There has been an increase in ready meals. Whereas before the 1990’s people would have to go to different shops such as the groceries and the butchers and then preparing all the separate ingredients which were very time consuming. Now you can go to the local supermarket and buy meals already prepared which just need heating up and also they are significantly cheaper. Saving money and time can increase the leisure time.

Finally the introduction of household consumer goods means that cleaning up around the house is easier and a lot quicker than before which also saves time.

2. Disposable Income

Disposable Income is money that is left over after you have bought something. This money goes into a variety of things such as the following list:

  • Tax
  • National Insurance
  • Pension
  • Mortgage
  • Clothing
  • Council Tax
  • Power
  • Food

Individual disposable income has risen in the UK which has meant an increase on the consumer spending on travel and tourism

In the economy when there is a recession this means there is high unemployment, high interest rates and high inflation. When the economy circumstances are in recession the taking of holidays is usually one of the first items of household expenditure to be cut out.  An example is in the early 1990’s recession in the UK led to a decrease in the overseas holidays, with consumer confidence low due to the fears of unemployment and a fall in house prices.

When there is a boom in the economy though, this leads to high employment, low in interest rates and low in inflation. This means that there is confidence for the consumers because of the high employment and with extra money through disposable income more money is been spent in the travel and tourism industry.

The rate of inflation is another key factor in the UK economy. The rate of inflation is the rise in prices of products and can affect whether people buy certain products and when a holiday increases in price then consumers will look elsewhere if they feel the holiday is not value for money.

The exchange rate is also a key feature in the UK economy. When the English pound is strong against other currencies such as the euro and the dollar then people are more likely to travel abroad because they are getting more money for their pound and so outbound tourism is greater. However this affects inbound tourism to the UK because the exchange rate for foreign countries is not as good.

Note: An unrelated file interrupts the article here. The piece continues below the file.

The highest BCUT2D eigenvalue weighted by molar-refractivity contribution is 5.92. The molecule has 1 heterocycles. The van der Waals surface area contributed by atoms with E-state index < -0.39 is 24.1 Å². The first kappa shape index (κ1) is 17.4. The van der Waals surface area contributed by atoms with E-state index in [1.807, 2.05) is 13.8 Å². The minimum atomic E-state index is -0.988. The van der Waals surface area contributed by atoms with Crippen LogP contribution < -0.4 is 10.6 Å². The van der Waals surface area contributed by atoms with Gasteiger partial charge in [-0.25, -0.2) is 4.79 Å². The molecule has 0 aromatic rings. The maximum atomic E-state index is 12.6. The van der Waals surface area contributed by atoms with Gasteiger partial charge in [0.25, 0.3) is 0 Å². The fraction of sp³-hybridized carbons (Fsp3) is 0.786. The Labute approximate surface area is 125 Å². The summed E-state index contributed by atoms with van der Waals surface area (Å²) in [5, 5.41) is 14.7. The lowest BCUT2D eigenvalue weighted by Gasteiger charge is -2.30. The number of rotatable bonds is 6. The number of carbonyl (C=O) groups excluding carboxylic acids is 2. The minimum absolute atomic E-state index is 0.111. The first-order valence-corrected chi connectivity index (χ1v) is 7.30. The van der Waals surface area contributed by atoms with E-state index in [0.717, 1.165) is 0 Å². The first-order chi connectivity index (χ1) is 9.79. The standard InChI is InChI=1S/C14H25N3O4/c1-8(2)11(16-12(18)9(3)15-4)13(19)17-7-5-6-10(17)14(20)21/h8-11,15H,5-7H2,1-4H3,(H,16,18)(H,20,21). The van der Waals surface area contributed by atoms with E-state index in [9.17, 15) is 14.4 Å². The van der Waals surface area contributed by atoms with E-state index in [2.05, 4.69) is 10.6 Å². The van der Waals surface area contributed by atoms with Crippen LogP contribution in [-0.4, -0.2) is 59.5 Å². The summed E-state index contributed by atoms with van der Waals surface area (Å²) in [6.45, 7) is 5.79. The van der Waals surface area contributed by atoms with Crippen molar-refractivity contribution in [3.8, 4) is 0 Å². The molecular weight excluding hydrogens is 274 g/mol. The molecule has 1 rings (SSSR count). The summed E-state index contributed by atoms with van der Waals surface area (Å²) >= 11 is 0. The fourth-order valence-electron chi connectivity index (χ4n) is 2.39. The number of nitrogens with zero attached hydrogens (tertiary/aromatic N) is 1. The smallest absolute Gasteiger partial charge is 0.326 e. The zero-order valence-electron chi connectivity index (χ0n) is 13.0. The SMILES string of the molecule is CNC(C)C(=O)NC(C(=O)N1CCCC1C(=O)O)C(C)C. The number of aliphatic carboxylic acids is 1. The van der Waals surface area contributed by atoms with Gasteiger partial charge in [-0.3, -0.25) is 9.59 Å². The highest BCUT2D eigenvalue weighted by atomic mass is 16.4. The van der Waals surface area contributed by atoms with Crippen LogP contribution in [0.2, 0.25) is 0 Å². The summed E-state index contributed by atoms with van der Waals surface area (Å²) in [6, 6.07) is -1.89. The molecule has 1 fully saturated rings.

3. Car Ownership

Since 1945 there has been an increase in the car ownership that people now have. In 1997 70% of all households in the UK had regular use of at least one car and now there is an estimate of 20 million cars in the UK

The effect of households having access to cars is that it can encourage travel in the UK. It is a lot easier to go by car to places than other forms of transport around the UK and this will increase the domestic tourism.

In 1998 80% of trips were taken by cars with a ¾ of the population visiting the countryside at least once a year which shows how important the use of a car has been for the UK tourism

Another factor of the increase in car ownership is that the development of the road network has led to the rise in the visit to the countryside

E1 Technological Developments

Since the 1940’s there has been a steady increase in the technological developments with aircraft, ships and trains all been developed and carrying larger numbers

In the 1970’s there was the development of the jet engine which encouraged people to travel abroad and with prices falling in recent years and the introduction of cheap airlines such as easy jet it has encouraged people to fly abroad. This has also led to the further developments of package tour holidays with the transport and accommodation all been included.

In 1999 the most popular tourist destination abroad was Spain with more than a quarter of UK tourists going there. Below is a table showing the percentage of people going to certain European destinations

This table also shows the kinds of age groups that visit those countries. Another popular holiday destination outside of Europe is the USA. This is all related to the growth of technology because it has allowed people to travel around more and get to places which were before impossible.


Following the opening of the channel tunnel there has been more competition for the transport industry. The channel tunnel has offered a quick and cheap way of travel across to channel and into the rest of Europe. With flight prices also falling with the introduction of cheap airlines such as Easy Jet and Ryan Air, people have chosen to go this way because it is the fastest way of travel and with prices falling – the best option for many people.

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This has led to a problem for the ferries on the sea because people have chosen to use over forms of transport such as the airlines, the euro tunnel has also suffered because of this. Airlines can now be cheaper than the ferries and Euro tunnel with the introduction of low cost airlines and quicker. To compete therefore with other forms of transport, ferry has started making their holidays start from the ship with nightclubs, bars, cinemas and other entertainment. This to compete and keep ferry going.

2. Communication and information systems

The development in the ...

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A lot of topics and information covered through use of terminology and case studies and specific examples. Good use of stats- though more references and sources throughout would improve it overall. There are some opportunities for annotated images to be included to add another way in which to present info in an interesting way. Very clearly structured report with clear titles, sections and sub-sections. Good explanations which relate directly to the topic being written about. The conclusion has a good topic to it (fragility) but is a little weak in terms of its structure and wording.